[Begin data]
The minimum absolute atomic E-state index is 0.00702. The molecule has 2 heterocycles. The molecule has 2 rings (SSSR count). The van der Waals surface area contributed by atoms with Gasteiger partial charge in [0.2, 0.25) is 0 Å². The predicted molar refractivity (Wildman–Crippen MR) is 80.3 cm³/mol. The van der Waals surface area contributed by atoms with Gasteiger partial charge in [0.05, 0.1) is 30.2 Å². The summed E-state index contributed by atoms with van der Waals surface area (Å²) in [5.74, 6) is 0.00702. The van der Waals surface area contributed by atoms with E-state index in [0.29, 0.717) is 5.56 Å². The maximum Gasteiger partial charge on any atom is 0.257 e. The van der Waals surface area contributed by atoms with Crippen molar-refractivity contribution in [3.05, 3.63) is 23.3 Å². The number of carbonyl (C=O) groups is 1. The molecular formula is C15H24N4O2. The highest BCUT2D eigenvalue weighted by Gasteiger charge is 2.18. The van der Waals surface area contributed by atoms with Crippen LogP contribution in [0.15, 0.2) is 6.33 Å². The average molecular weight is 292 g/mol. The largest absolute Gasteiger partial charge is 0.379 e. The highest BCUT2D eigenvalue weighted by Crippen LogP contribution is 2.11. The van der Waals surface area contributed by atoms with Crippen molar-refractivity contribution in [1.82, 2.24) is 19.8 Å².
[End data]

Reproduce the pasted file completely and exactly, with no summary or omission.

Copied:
The minimum absolute atomic E-state index is 0.00702. The molecule has 2 heterocycles. The molecule has 2 rings (SSSR count). The van der Waals surface area contributed by atoms with Gasteiger partial charge in [0.2, 0.25) is 0 Å². The predicted molar refractivity (Wildman–Crippen MR) is 80.3 cm³/mol. The van der Waals surface area contributed by atoms with Gasteiger partial charge in [0.05, 0.1) is 30.2 Å². The summed E-state index contributed by atoms with van der Waals surface area (Å²) in [5.74, 6) is 0.00702. The van der Waals surface area contributed by atoms with E-state index in [0.29, 0.717) is 5.56 Å². The maximum Gasteiger partial charge on any atom is 0.257 e. The van der Waals surface area contributed by atoms with Crippen molar-refractivity contribution in [3.05, 3.63) is 23.3 Å². The number of carbonyl (C=O) groups is 1. The molecular formula is C15H24N4O2. The highest BCUT2D eigenvalue weighted by Gasteiger charge is 2.18. The van der Waals surface area contributed by atoms with Crippen LogP contribution in [0.15, 0.2) is 6.33 Å². The average molecular weight is 292 g/mol. The largest absolute Gasteiger partial charge is 0.379 e. The highest BCUT2D eigenvalue weighted by Crippen LogP contribution is 2.11. The van der Waals surface area contributed by atoms with Crippen molar-refractivity contribution in [1.82, 2.24) is 19.8 Å².